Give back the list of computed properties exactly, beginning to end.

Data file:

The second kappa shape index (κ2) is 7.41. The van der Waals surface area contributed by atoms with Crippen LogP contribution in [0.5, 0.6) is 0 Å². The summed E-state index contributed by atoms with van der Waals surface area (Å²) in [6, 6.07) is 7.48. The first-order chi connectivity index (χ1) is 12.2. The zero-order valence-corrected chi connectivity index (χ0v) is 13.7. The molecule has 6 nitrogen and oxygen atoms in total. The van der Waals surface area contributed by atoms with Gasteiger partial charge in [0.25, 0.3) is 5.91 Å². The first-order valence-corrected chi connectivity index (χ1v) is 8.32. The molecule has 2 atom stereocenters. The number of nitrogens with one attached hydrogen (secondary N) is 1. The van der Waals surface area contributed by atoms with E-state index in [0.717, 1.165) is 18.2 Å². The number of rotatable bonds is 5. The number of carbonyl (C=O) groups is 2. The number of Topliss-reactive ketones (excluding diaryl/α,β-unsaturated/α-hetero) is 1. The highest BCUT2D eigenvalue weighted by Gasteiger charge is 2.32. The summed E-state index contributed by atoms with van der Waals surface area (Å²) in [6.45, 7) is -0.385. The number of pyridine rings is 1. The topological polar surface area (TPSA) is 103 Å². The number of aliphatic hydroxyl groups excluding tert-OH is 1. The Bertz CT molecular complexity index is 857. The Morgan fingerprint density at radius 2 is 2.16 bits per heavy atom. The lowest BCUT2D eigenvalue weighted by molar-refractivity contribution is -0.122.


The second kappa shape index (κ2) is 7.41. The van der Waals surface area contributed by atoms with Crippen LogP contribution in [0.5, 0.6) is 0 Å². The summed E-state index contributed by atoms with van der Waals surface area (Å²) in [6, 6.07) is 7.48. The first-order chi connectivity index (χ1) is 12.2. The zero-order valence-corrected chi connectivity index (χ0v) is 13.7. The molecule has 6 nitrogen and oxygen atoms in total. The van der Waals surface area contributed by atoms with Gasteiger partial charge in [0.25, 0.3) is 5.91 Å². The first-order valence-corrected chi connectivity index (χ1v) is 8.32. The molecule has 2 atom stereocenters. The number of nitrogens with one attached hydrogen (secondary N) is 1. The van der Waals surface area contributed by atoms with E-state index in [0.717, 1.165) is 18.2 Å². The number of rotatable bonds is 5. The number of carbonyl (C=O) groups is 2. The number of Topliss-reactive ketones (excluding diaryl/α,β-unsaturated/α-hetero) is 1. The highest BCUT2D eigenvalue weighted by Gasteiger charge is 2.32. The summed E-state index contributed by atoms with van der Waals surface area (Å²) in [6.45, 7) is -0.385. The number of pyridine rings is 1. The topological polar surface area (TPSA) is 103 Å². The number of aliphatic hydroxyl groups excluding tert-OH is 1. The Bertz CT molecular complexity index is 857. The Morgan fingerprint density at radius 2 is 2.16 bits per heavy atom. The lowest BCUT2D eigenvalue weighted by molar-refractivity contribution is -0.122.